Dozens of people with links to Naples’ notorious Casalesi cartel have been arrested by Italian police.
In a series of early morning raids on Wednesday, anti-mafia officers detained 69 suspects – including several high-prolife political figures, public officials and academics – in connection with an investigation into allegations of bid-rigging and corruption.
A former mayor of Pompeii and Naples’ top archaeology official were among those held after police targeted properties in at least 10 towns across an area spanning Naples and the city of Caserta.
They were arrested as part of an operation codenamed “the Queen”, which was set up to investigate allegations of tender-rigging in favour of the Casalesi clan, which is a branch of Neapolitan mafia group the Camorra.
Police said those arrested were suspected of being behind “very serious irregularities” in tender processes for the award of numerous public contracts in various provinces of Campania.
The 18 deals being probed as part of the investigation include contracts for a new conference centre in Naples, a second university for the city, a new crematorium in Pompeii and an archaeological museum.
A local construction entrepreneur is said to have headed up the alleged corruption network, which police believe involved members of the feared Zagaria family, which is part of the Camorra’s Casalesi.
The Casalesi cartel, one of the most powerful of the Camorra clans, has a reputation for extreme violence. The group gained notoriety in the mid-nineties when its gunmen killed anti-mafia priest Father Giuseppe Diana in his church.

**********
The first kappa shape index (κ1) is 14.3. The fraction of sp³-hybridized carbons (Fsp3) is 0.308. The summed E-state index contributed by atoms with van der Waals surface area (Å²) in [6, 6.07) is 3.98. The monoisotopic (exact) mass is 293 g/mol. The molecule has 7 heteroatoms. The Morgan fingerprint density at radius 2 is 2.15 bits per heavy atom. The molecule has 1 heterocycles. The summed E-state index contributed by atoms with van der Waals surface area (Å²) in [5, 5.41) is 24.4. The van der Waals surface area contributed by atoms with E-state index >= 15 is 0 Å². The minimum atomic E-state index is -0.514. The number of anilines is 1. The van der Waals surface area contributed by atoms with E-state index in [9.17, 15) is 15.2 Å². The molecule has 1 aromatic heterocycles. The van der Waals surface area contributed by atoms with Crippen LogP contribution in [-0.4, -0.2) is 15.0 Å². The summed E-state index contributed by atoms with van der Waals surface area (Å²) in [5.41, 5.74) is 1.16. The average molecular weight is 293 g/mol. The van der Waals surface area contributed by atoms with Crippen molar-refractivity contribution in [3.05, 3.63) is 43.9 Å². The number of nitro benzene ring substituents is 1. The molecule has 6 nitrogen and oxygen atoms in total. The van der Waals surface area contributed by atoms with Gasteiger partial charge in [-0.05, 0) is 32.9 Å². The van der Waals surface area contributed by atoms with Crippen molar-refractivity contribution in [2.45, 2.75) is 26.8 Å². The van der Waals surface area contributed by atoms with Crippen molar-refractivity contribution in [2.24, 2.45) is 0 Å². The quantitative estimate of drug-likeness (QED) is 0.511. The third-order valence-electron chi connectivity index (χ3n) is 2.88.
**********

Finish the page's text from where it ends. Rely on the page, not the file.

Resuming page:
Wednesday morning’s arrests came a day after Italian prosecutors voiced concern over how mafia groups are increasingly infiltrating local agriculture and food markets.
Responding to a report produced by Italy’s farming lobby Coldiretti that found “agri-mafia” interests increased by 30% last year, the prosecutors called for new legislation to halt gangs’ involvement in the farming and food production industries.
Coldiretti said: “The most notorious clans of organised crime have divvied up the food business, putting their hands on the products that are symbols of ‘made in Italy’.”
Gianni Cantele, President of Coldiretti Puglia, said mafia groups have been found to be producing fake extra virgin olive oil, a practice that has the potential to damage the reputation of one of Italy’s largest export products.
The organisation’s report also reveals that the Casalesi crime clan controls much of the sales of buffalo mozzarella produced in the Naples region, and notes that the ‘ndrangheta cartel is behind the production and exports of oranges, mandarin oranges and lemons.
In all, Coldirettie estimates that Italy’s crime syndicates invested €21.8 billion in the country’s farming and food production industries in 2016.
“The food business has become a strategic place for Italian mafias to launder the profits from their more classic activities,” the London Times quotes Coldiretti chief Roberto Moncalvo as saying. “We all need to eat, so it’s a sector that holds up in a financial crisis, and can profit from the good name of Italian food around the world,” he added.